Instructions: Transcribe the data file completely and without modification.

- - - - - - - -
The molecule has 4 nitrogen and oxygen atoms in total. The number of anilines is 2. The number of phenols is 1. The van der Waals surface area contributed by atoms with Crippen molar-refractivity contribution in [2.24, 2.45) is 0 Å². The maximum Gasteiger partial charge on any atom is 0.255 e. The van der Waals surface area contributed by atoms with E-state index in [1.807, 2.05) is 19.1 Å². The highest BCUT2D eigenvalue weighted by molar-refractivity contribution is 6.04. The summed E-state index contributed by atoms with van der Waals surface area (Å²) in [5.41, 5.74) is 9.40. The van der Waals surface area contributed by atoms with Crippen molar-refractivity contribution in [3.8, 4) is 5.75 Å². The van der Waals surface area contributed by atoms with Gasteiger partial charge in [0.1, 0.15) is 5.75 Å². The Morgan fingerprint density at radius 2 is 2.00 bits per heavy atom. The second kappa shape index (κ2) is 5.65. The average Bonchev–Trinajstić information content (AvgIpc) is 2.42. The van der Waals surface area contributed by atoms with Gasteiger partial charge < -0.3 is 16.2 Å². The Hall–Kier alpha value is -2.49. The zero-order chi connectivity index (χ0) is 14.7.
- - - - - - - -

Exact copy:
The molecule has 4 nitrogen and oxygen atoms in total. The number of anilines is 2. The number of phenols is 1. The van der Waals surface area contributed by atoms with Crippen molar-refractivity contribution in [2.24, 2.45) is 0 Å². The maximum Gasteiger partial charge on any atom is 0.255 e. The van der Waals surface area contributed by atoms with E-state index in [1.807, 2.05) is 19.1 Å². The highest BCUT2D eigenvalue weighted by molar-refractivity contribution is 6.04. The summed E-state index contributed by atoms with van der Waals surface area (Å²) in [5.41, 5.74) is 9.40. The van der Waals surface area contributed by atoms with Crippen molar-refractivity contribution in [3.8, 4) is 5.75 Å². The van der Waals surface area contributed by atoms with Gasteiger partial charge in [0.1, 0.15) is 5.75 Å². The Morgan fingerprint density at radius 2 is 2.00 bits per heavy atom. The second kappa shape index (κ2) is 5.65. The average Bonchev–Trinajstić information content (AvgIpc) is 2.42. The van der Waals surface area contributed by atoms with Gasteiger partial charge < -0.3 is 16.2 Å². The Hall–Kier alpha value is -2.49. The zero-order chi connectivity index (χ0) is 14.7.